While there are many valid arguments against the death penalty, there is one that is the most compelling: the possibility of executing an innocent individual. Troy Davis was executed despite the fact that his conviction did not meet the legal standard of “beyond a reasonable doubt.” The legal system failed Davis in the most grievous way, taking his life and giving him no further recourse.
Davis was convicted primarily due to eyewitness testimony. Yet seven out of nine witnesses recanted, including six who cited police pressure to incriminate the defendant. One of the remaining two witnesses, Sylvester Coles, may be the killer. There is no physical evidence linking Davis to the crime and the ballistics evidence was unreliable, as conceded by the Georgia Bureau of Investigations. Three jurors subsequently expressed doubt about Davis’s guilt. Does all of this add up to “beyond a reasonable doubt”?
It is this zeal to execute, as evidenced by the Republican audience cheering Rick Perry’s capital punishment record at a presidential candidates' debate, that sealed Davis’s fate. If Davis were imprisoned, at least his family and supporters could have continued to press his case. At the debate, Perry stated that he didn’t struggle with the innocence of any of the executed-despite widespread doubts about the conviction of one executed Texan, Cameron Todd Willingham. Gov. Pat Quinn of Illinois repealed the death penalty due to the wrongful conviction of 20 people. The Death Penalty Information Center counts 138 people who were freed after being wrongfully convicted. Due to this possibility, The Innocence Project is dedicated to exonerating such individuals.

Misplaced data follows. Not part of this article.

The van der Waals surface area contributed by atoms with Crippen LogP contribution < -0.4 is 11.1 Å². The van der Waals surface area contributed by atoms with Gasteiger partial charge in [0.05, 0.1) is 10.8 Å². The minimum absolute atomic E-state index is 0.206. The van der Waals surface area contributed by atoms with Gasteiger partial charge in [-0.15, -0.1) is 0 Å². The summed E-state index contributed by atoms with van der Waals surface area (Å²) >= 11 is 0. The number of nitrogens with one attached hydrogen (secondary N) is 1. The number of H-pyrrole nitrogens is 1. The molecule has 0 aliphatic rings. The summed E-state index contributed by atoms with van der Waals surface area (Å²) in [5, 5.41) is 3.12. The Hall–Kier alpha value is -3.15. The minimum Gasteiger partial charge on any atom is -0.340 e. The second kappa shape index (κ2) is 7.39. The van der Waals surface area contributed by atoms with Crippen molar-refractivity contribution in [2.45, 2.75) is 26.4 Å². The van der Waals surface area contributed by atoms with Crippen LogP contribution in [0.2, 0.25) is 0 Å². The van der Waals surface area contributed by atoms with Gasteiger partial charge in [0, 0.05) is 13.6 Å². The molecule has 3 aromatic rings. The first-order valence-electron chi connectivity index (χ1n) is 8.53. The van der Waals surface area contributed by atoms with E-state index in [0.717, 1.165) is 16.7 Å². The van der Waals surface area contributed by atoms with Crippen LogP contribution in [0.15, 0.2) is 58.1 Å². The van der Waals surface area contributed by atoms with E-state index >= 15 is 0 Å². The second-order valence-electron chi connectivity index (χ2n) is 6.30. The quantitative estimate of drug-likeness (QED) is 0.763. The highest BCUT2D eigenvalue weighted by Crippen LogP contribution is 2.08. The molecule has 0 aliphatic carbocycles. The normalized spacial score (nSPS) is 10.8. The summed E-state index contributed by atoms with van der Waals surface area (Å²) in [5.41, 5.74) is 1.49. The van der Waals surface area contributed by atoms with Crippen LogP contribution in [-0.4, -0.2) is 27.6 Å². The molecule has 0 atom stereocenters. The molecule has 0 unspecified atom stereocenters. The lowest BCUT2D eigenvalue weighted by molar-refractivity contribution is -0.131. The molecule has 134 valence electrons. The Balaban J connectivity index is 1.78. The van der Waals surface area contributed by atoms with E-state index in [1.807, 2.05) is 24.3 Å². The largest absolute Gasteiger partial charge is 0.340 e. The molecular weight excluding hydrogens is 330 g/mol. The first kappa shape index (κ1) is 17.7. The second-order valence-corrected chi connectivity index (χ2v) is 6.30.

Despite serious doubts about his guilt, the state of Georgia strapped Troy Davis to a gurney and injected him with poisons. There is one way to insure that this does not happen again: joining the rest of the civilized world and abolishing the death penalty.